Stroke. Introduction


Ischemic stroke continues to have a major impact on the public health of our nation. Ranking among the leading causes of death, stroke is far more disabling than fatal and results in enormous costs measured in both health-care dollars and lost productivity. Once considered untreatable, ischemic stroke has become subject to intensive scrutiny in recent years. Considerable research has led to a better delineation of risk factors, as well as an expanded understanding of pathophysiologic subtypes. Innovative acute therapies are being applied in a manner analogous to the treatment of acute myocardial infarction that emerged more than a decade ago. There are still many unanswered questions regarding the most effective therapies to prevent first or recurrent stroke, however recent clinical trials have helped clarify the best options for stroke prevention in a variety of settings.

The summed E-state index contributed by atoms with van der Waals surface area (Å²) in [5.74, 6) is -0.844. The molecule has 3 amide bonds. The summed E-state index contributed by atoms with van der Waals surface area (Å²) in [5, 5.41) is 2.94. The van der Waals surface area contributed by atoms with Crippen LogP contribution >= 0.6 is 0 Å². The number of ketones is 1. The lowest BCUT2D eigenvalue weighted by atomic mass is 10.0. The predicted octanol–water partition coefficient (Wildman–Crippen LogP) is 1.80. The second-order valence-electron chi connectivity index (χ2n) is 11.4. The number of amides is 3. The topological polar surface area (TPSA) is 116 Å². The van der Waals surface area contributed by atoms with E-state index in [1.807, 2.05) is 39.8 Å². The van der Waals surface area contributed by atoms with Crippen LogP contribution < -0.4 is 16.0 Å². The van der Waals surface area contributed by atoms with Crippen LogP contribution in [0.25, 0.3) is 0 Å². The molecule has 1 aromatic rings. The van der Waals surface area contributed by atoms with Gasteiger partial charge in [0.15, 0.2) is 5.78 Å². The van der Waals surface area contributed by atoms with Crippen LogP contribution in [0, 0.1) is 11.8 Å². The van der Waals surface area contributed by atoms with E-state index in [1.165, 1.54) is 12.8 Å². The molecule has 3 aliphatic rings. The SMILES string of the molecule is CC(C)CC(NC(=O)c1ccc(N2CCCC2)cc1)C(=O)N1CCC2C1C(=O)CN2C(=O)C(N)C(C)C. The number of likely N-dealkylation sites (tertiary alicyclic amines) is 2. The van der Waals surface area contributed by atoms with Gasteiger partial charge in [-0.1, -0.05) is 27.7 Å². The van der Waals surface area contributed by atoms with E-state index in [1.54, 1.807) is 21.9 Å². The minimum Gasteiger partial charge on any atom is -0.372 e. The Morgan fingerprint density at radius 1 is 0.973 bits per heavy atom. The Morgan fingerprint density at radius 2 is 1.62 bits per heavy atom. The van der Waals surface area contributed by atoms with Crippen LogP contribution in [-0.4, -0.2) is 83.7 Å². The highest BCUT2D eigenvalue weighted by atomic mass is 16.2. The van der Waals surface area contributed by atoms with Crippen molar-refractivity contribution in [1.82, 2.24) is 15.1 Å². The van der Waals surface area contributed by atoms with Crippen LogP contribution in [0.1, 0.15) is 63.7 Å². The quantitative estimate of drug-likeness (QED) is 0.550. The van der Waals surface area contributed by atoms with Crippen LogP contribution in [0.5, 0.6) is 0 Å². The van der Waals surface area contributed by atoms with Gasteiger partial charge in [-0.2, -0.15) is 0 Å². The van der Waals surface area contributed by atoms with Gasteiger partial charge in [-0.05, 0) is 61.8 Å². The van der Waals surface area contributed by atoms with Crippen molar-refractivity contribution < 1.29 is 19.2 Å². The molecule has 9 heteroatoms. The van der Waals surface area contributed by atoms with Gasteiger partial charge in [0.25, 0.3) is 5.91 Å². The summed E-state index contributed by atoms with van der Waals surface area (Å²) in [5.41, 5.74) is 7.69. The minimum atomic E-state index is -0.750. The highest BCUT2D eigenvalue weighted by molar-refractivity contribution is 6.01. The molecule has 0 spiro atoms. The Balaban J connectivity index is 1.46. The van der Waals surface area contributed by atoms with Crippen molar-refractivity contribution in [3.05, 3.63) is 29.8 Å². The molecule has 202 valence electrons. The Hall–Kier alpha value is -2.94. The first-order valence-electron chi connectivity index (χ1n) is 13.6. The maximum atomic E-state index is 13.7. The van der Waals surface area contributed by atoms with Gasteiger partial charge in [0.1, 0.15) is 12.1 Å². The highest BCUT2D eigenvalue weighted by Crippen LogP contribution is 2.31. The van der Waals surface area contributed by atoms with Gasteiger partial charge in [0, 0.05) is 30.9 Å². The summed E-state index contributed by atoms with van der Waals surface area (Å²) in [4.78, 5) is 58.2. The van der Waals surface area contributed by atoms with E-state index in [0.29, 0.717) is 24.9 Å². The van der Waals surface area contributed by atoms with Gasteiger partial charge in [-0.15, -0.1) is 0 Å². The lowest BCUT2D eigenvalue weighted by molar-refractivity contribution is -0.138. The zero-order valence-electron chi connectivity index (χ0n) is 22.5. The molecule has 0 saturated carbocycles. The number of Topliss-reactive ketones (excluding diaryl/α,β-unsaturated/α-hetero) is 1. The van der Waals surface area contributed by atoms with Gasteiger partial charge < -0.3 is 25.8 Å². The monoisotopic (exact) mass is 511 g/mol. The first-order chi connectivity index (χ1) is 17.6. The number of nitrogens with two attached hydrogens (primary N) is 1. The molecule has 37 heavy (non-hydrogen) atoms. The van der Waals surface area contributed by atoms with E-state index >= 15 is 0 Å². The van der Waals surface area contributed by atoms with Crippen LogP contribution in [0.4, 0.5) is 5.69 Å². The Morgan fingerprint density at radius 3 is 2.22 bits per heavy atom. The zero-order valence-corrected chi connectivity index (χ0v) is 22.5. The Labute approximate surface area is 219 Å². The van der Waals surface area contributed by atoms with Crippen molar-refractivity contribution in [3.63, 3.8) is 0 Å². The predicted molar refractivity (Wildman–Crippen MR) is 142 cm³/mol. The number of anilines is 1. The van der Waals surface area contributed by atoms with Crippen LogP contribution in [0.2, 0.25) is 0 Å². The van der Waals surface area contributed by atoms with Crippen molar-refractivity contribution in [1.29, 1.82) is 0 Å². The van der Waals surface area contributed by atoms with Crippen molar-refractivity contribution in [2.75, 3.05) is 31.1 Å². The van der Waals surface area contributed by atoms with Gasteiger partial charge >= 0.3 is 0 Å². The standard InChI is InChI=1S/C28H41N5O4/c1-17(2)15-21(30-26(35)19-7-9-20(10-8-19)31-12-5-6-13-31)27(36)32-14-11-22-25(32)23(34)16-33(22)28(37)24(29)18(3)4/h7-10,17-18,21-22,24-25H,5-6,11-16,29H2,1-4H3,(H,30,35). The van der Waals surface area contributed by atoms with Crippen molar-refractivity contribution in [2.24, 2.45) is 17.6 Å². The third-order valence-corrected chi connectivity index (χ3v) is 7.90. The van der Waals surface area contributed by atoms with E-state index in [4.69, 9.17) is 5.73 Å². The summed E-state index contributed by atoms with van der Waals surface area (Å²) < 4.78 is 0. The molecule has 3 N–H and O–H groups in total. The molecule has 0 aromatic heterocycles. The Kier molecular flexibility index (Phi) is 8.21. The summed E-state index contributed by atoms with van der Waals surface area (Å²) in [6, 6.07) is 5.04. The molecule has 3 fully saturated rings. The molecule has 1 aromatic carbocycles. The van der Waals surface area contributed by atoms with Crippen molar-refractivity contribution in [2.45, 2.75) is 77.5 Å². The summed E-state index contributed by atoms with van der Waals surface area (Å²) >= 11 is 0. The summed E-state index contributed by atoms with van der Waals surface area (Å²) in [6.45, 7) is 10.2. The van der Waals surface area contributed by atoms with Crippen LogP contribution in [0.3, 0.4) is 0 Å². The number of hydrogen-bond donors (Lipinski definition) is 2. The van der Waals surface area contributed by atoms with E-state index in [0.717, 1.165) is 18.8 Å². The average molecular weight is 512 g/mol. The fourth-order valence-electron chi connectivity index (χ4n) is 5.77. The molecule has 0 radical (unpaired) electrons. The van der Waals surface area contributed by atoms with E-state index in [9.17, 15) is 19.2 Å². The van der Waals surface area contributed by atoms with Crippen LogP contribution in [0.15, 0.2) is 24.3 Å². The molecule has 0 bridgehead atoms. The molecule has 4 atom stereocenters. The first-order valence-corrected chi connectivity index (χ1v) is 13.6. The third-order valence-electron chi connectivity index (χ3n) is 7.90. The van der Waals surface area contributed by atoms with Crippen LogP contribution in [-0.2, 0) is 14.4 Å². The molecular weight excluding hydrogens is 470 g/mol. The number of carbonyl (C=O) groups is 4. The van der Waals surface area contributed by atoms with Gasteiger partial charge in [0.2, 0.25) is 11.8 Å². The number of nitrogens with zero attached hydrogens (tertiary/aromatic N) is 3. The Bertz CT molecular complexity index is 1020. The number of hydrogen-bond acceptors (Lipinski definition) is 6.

Definitions of TIA and Stroke

Ischemic stroke is characterized by the abrupt or ictal onset of neurologic dysfunction due to inadequate perfusion of the brain. By conventional clinical definitions, if the neurological symptoms continue for more than 24 hours, a person is diagnosed with ischemic stroke. Otherwise, a focal neurological deficit lasting less than 24 hours is defined as a transient ischemic attack (TIA). However, with the advent of more sensitive brain imaging, acute cerebral infarcts have been identified even when symptoms last less than 24 hours. The most recent definition of ischemic stroke for clinical trials has required either symptoms lasting more than 24 hours or imaging an acute, clinically-relevant infarct among those with rapidly vanishing symptoms. When the diagnosis of stroke is made, the duration and severity of the clinical syndrome helps classify it as minor or major ischemic stroke.

2 Responses to Stroke. Introduction

  1. […] as cryptogenic infarction have no bruit or TIA ipsilateral to the hemisphere affected by stroke, no obvious history suggestive of cardiac embolism and usually do not present with a lacunar […]

  2. […] of people with high blood pressure are in this area and on a population level, the vast majority of strokes and myocardial and kidney disease from hypertension is in people who have this stage of disease so […]

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